In the current NFL age, we no longer see starters get many snaps in the preseason. Two-a-day practices are ancient relics, and building up callouses by taking and laying hits in training camp is a thing of the past. I’m afraid this is just where the league is at. So yes, the Titans have injury problems already, but so does pretty much every other team.

The Titans’ offensive line situation is very concerning.

NOT AN OVERREACTION- Losing LT Taylor Lewan in warm-ups and LG Rodger Saffold during the game threatened to spell doom for the Titans in Seattle.

G Nate Davis and C Ben Jones were the only starters to play the whole game at their positions. David Quessenberry has been starting at right tackle so far this season, but his listed primary position is Guard. T Ty Sambrailo played the entire game filling in for LT Taylor Lewan on extremely short notice. Aaron Brewer came in for a banged-up LG Rodger Saffold midway through the game, and his primary position is center.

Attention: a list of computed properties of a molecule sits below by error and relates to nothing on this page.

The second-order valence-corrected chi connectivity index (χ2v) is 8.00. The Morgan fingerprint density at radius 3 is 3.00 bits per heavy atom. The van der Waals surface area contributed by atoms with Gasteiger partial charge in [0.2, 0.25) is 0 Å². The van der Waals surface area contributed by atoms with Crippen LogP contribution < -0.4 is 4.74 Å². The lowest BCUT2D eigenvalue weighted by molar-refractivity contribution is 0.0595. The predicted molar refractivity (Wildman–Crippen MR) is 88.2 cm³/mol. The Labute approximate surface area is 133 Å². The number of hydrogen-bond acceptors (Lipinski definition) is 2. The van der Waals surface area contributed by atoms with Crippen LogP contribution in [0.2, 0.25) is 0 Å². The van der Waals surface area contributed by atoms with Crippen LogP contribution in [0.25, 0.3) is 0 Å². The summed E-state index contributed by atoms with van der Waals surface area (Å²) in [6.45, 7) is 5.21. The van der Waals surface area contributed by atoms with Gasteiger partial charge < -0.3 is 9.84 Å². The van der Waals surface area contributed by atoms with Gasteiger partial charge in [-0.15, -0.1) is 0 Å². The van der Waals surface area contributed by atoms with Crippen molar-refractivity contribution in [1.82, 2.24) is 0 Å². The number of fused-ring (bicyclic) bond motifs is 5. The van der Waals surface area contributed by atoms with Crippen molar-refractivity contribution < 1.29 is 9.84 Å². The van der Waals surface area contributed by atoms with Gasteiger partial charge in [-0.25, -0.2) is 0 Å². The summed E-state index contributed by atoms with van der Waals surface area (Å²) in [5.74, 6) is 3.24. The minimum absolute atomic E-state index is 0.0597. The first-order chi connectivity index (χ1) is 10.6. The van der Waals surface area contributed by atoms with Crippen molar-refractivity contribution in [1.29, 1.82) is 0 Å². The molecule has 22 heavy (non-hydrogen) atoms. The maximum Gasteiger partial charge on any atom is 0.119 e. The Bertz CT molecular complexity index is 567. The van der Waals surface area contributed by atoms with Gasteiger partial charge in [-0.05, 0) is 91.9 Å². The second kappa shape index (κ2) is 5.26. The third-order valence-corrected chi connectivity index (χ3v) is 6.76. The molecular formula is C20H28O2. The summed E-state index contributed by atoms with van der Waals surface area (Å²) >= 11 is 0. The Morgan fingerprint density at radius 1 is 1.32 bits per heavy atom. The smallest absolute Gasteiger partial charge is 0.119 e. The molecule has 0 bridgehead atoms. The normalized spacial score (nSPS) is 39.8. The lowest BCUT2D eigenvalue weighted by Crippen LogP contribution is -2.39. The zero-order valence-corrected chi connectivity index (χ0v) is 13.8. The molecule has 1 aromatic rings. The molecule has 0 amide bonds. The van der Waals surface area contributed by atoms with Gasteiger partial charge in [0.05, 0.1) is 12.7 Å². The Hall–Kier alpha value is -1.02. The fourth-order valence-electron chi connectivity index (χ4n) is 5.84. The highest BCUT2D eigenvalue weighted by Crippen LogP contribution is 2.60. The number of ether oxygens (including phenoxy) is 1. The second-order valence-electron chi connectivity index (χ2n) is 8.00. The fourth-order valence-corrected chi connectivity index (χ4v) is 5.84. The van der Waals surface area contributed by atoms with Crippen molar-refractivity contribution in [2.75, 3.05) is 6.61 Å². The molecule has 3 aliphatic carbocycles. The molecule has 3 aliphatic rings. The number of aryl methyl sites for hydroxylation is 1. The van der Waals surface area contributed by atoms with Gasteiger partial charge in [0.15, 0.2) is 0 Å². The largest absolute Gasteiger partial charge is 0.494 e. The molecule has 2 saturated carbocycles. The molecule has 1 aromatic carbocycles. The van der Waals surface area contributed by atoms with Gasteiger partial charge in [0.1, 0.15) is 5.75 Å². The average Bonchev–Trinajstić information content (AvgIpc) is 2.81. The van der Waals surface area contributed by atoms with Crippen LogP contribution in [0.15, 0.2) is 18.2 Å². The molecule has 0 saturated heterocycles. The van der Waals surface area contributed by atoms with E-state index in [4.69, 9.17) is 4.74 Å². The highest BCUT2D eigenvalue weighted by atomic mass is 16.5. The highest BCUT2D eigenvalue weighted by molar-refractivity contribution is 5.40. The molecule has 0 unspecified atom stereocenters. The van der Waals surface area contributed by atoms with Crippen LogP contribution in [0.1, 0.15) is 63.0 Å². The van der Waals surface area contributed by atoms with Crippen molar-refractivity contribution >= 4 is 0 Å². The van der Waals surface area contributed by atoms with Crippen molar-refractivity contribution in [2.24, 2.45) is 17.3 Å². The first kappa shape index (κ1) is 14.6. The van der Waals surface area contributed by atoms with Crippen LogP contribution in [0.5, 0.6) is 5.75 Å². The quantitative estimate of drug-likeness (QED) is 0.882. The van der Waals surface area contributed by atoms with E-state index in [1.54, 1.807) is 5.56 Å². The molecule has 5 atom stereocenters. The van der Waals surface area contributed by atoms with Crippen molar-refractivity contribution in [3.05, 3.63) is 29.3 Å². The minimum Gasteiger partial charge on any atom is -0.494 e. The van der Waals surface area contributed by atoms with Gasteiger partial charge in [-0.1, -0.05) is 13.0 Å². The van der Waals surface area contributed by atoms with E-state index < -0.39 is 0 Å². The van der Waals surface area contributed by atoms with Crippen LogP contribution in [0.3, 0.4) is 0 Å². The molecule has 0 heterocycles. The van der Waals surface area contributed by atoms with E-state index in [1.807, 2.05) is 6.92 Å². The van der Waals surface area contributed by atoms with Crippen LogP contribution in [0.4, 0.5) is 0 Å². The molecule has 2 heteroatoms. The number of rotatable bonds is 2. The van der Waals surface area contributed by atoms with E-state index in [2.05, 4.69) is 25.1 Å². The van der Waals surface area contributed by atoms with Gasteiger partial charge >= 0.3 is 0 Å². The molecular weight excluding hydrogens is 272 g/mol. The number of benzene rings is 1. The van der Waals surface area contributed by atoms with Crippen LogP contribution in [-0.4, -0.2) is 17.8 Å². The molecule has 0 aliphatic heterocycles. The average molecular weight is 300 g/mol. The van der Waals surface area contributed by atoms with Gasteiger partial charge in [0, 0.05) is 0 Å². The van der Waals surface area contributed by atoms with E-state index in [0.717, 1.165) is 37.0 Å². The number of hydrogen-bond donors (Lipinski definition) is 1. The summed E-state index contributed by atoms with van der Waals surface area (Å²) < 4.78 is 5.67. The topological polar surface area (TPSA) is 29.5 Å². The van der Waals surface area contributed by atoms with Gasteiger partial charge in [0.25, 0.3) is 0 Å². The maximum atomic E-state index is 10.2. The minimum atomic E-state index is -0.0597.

T Kendall Lamm and rookie T Dillon Radunz are the only remaining depth options for this offensive line, as C Daniel Munyer and T Brandon Kemp are both on IR.

The Titans need to get healthy on the offensive line, and they need to do it quickly. Otherwise, QB Ryan Tannehill will continue to get leveled weekly.

The Titans’ offensive line is better off without Taylor Lewan.

OVERREACTION- This is totally jumping the gun. Lewan is off to a disastrous start this season. Putting up one of his worst performances ever in Week 1, and then injuring himself in warm-ups before the game in Week 2 is a nightmare for Lewan and Tennessee both.

But let’s pump the breaks on Lewan being washed. The Titans’ record with Taylor Lewan in the starting lineup over the past two years, including playoff games, is 14-6. Without him, Tennessee is 8-8.